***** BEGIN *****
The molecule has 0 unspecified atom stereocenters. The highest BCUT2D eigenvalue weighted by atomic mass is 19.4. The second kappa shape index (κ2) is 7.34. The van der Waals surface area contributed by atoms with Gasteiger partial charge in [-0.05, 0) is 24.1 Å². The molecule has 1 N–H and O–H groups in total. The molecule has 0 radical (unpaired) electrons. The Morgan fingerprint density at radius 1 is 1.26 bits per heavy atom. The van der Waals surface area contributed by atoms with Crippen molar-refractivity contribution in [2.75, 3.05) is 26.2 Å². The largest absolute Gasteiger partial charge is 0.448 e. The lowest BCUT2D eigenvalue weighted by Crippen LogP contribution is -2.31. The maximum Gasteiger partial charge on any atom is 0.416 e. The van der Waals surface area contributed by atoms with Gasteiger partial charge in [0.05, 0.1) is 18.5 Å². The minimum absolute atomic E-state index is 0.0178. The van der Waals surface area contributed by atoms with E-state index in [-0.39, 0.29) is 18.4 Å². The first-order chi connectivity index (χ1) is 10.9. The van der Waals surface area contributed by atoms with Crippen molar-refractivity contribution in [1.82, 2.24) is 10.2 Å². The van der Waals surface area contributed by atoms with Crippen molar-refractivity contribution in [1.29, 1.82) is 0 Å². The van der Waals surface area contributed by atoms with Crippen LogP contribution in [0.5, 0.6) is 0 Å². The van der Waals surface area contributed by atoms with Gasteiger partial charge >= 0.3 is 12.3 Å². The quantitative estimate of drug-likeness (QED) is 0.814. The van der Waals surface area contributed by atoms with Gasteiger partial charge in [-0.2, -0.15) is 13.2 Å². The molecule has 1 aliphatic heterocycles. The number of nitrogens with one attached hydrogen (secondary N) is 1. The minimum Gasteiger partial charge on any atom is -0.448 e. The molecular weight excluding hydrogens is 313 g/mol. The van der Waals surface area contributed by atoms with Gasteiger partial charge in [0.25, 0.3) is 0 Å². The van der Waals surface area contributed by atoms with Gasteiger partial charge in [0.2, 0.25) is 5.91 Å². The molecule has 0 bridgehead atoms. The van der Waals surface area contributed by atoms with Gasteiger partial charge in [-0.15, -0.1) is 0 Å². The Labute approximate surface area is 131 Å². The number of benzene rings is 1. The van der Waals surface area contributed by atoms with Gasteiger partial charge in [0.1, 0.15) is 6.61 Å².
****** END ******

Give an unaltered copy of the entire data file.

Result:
The molecule has 0 unspecified atom stereocenters. The highest BCUT2D eigenvalue weighted by atomic mass is 19.4. The second kappa shape index (κ2) is 7.34. The van der Waals surface area contributed by atoms with Gasteiger partial charge in [-0.05, 0) is 24.1 Å². The molecule has 1 N–H and O–H groups in total. The molecule has 0 radical (unpaired) electrons. The Morgan fingerprint density at radius 1 is 1.26 bits per heavy atom. The van der Waals surface area contributed by atoms with Crippen molar-refractivity contribution in [2.75, 3.05) is 26.2 Å². The largest absolute Gasteiger partial charge is 0.448 e. The lowest BCUT2D eigenvalue weighted by Crippen LogP contribution is -2.31. The maximum Gasteiger partial charge on any atom is 0.416 e. The van der Waals surface area contributed by atoms with Gasteiger partial charge in [0.05, 0.1) is 18.5 Å². The minimum absolute atomic E-state index is 0.0178. The van der Waals surface area contributed by atoms with E-state index in [-0.39, 0.29) is 18.4 Å². The first-order chi connectivity index (χ1) is 10.9. The van der Waals surface area contributed by atoms with Crippen molar-refractivity contribution in [1.82, 2.24) is 10.2 Å². The van der Waals surface area contributed by atoms with Crippen molar-refractivity contribution in [1.29, 1.82) is 0 Å². The van der Waals surface area contributed by atoms with Crippen LogP contribution in [0.5, 0.6) is 0 Å². The van der Waals surface area contributed by atoms with Gasteiger partial charge >= 0.3 is 12.3 Å². The quantitative estimate of drug-likeness (QED) is 0.814. The van der Waals surface area contributed by atoms with Gasteiger partial charge in [-0.2, -0.15) is 13.2 Å². The molecule has 1 aliphatic heterocycles. The number of nitrogens with one attached hydrogen (secondary N) is 1. The minimum Gasteiger partial charge on any atom is -0.448 e. The molecular weight excluding hydrogens is 313 g/mol. The van der Waals surface area contributed by atoms with Gasteiger partial charge in [0.25, 0.3) is 0 Å². The van der Waals surface area contributed by atoms with Gasteiger partial charge in [0.2, 0.25) is 5.91 Å². The molecule has 0 bridgehead atoms. The van der Waals surface area contributed by atoms with Gasteiger partial charge in [-0.15, -0.1) is 0 Å². The Labute approximate surface area is 131 Å². The number of benzene rings is 1. The van der Waals surface area contributed by atoms with Gasteiger partial charge in [0.1, 0.15) is 6.61 Å².